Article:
Flower of Phoenicia

It is easy to find your way around battered Palermo. In the centre of town is the Quattro Canti, a square which could be accused of being an octagon; from this emerge roads aligned with each point of the compass, slicing the city into four. To the North lies the Opera House, the street of artisans, and a fine friggitoria serving doughnuts filled with cooked ham and ricotta; to the East lies the Casa del Brodo, the Antica Foccaceria, the puppet museum, and of course the wine-dark sea. What is in the South and the West, I do not know – churches, I imagine, the outside walls a dusty beige, the interior lustrous and deep – but at any rate, like all maps, this is of course a fiction. It is easy to get lost in Palermo.

The city has that quality, which it shares with Granada and also with the flatly shadowed cities of your dreams, whereby it is quite possible that a side-street you thought terminated in a little square and perhaps a coffee shop opens out instead to reveal the ancient slopes of mountains, the scent of wild fennel drifting in on a snowy breeze, the darkness of looming buildings giving way to a harsh winter sun; turn back again, and there is the coffee shop, and you sit with your dense espresso and your little pastry amidst ancient dust and passing scooters. It doesn’t especially matter where this is, as there is good coffee everywhere – scooters, too, even when the streets narrow so quickly it seems they will drive into the vanishing point. Even in the thick crowds around the market they weave through the slabs of swordfish and piles of wiggling ceruses, the great heaps of artichoke and citrus, and the slicked-back men singing as they grill intestines over coal.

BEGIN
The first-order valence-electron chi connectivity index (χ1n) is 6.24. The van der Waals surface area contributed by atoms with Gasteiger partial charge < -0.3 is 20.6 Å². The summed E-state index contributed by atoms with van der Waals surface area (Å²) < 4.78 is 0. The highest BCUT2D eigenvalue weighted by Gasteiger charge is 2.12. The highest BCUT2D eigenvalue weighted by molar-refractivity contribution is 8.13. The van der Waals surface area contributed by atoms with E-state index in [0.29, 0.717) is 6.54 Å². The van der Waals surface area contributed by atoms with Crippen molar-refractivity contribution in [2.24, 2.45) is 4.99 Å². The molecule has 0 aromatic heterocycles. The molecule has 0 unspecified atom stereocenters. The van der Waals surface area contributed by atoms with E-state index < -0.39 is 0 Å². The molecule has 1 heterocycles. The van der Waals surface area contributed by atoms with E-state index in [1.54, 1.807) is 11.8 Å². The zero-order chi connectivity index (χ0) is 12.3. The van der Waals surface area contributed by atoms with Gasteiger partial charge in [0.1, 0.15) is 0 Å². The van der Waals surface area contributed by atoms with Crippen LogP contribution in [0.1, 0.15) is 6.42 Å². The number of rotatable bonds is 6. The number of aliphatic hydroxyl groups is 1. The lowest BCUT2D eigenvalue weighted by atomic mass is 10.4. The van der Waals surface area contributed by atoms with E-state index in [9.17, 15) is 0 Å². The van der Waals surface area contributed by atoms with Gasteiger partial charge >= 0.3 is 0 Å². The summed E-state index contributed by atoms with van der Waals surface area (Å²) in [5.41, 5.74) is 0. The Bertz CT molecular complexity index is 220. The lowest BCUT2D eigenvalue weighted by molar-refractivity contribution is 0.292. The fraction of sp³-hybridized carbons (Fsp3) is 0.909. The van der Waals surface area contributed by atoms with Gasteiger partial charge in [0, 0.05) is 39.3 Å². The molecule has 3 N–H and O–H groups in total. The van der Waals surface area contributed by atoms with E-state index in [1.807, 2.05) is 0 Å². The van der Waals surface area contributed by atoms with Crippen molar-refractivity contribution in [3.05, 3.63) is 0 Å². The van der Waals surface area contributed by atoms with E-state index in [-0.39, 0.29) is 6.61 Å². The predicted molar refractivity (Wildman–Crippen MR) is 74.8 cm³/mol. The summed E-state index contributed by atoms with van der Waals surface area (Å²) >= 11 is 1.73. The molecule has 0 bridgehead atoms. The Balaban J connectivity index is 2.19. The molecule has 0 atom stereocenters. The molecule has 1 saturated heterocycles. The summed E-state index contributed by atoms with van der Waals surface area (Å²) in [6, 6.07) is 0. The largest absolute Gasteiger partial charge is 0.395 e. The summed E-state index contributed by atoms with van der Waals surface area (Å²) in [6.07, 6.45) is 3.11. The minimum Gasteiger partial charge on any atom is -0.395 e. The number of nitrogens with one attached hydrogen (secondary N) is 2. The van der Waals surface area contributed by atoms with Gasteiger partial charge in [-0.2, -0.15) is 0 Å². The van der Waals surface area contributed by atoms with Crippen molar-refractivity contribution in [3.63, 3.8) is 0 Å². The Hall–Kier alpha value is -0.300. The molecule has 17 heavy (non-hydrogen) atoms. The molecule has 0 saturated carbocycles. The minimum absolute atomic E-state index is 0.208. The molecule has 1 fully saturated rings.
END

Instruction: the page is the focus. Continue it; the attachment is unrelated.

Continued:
You might discover an urge to get out of this crush, away from the dust and the violence of history; this would be easily done, if the perimeters of the town were not guarded with spaghetti-ing roads and the hulking remains of the Cyclopes, trapped in knock-off concrete by the building contractors of Casa Nostra, if you could work out the bus timetable. Ah well. Back to the city and to the fat sfincione which must surely be the original of the American Deep Dish Pizza Pie; a great number of Italian-Americans are in fact Sicilian-, as indeed are British Italians. Look at the ice-cream parlours of St Andrews and Broadstairs – look at the British habit of dumping pasta sauce on top of pasta, rather than emulsifying it in the pan; a Sicilian habit, too. Whoever codified the so-called Mediterranean diet had clearly not spent much time in Palermo, where, at least in public, they eat a quite astonishing amount of white carbohydrate, and very tasty it is too.

Pane e panelle, for example, gram flour fritters stuffed into white baps, is a dish which epitomises the cucina povera – chickpea in Italian being, as it is in French, the meagre or the pauper’s pea – while at the same time seeming distinctly modern or at least urban, and you eat it and look up, and realise you are standing not in myth or history but in a city which bustles as all cities do, where hurried sandwiches are eaten on the way to or from work, and you shake yourself, and head off, via the Quattro Canti, to a nearby bar.